Norco Fluid FS 2.2$1,499AlloyRST First 24, 50mmHydraulic Disk Brakes (Tektro)Shimano Diore 1 x 10Rockshox Monarch R
Flow 16″/20″ Carbon (All Mountain Build)$1,400AlloyFlow, 80mmHydraulic disk brakes (Hayes Prime Comp)SRAM X-7, 1×10N/A
Spawn Yama Jama 20$1,050AlloyBROOD ELDORADO, 80mmHydraulic Disk Brakes (Tektro)Sram GX 1×10N/A
Prevelo Zulu Three$89923 lbsAlloySpinner 300 AIRHydraulic disk brakes (Promax)Shimano ZEE 10-speed drivetrain.N/A
Early Rider 20 Trail$85020 lbsAlloySpinner Grind, 50 mmMechanical disk brakes (Avid BB-5)Composite belt driveN/A
Kona Shred 20$559AlloySpinner Grim, 50 mmMechanical disk brakes (Tektro Novela)Shimano Touey, 6 speedN/A
Orbea MX20$499AlloyAlloyHydraulic Disk Brakes (Shimano M396)Shimano, 8-soeedN/A
Woom 4$44918 lbsAlloyAlloyV-brakesSRAM X4 1×8N/A
Scott Scale JR 20$42524 lbsAlloySunTour XCT-JR 20, 40mmV-brakes (Tektro)Shimano, 7 -speedN/A
Trek Superfly 20$42018 lbsAlloyAlloyV-brakesShimano Touey, 6 speedN/A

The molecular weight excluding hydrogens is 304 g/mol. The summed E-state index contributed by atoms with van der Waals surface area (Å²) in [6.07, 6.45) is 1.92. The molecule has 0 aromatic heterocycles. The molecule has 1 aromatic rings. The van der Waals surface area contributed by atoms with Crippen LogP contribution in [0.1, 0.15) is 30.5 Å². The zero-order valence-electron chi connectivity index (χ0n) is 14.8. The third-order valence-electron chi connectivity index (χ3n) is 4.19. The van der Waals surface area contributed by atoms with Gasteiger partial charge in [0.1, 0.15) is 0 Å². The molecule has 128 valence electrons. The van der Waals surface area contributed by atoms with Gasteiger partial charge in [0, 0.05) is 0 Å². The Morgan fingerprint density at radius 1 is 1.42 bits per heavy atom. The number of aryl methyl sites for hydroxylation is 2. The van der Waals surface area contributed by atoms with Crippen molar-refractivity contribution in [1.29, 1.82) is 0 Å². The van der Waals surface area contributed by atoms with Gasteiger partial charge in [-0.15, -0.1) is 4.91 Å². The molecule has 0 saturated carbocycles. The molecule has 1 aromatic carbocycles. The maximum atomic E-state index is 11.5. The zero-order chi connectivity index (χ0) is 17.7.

Cannondale Trail 20$390AlloySunTour XCT-JR 20, 30mmV-brakesShimano, 1×6N/A
Cleary Owl$37019 lbsSteelReinforced steelV-brakes (Tektro)Singlespeed, 32×19 gear ratioN/A

 

Things to Consider Before Buying a 20” Mountain Bike

Type of riding

Identifying what kind of riding your child is going to be doing is the first step in shopping for a 20” mountain bike.  Maybe your family is interested in doing some off-road riding on rail-trails.  In this case, a bike like the Woom 4 is going to be the right bike for the mission.

On the other end of the spectrum, you might be the kind of family that is headed to the Whistler bike park for your summer vacation.  Obviously, for this kind of riding your child is going to need a wildly different bike.  To hit the big stuff, you’re going to want a bike like the Commencal Supreme 20 or the Little Shredder Prodigy.

Most families will be somewhere in between.  Your kids plan on riding some mellow singletrack, playing on the pump track, and maybe attending a summer mountain bike camp.  You should consider a bike like the Prevelo Zulu Three or the Orbea MX20.

Full-suspension vs. front-suspension vs. fully rigid

Whether you should be buying a rigid bike or a suspension bike is again largely dependent on the type of riding your child will be doing.  If your kiddo is taking lift-assisted runs at the bike park, they need suspension (most likely, full-suspension).  For trail riding, the answer is a little trickier.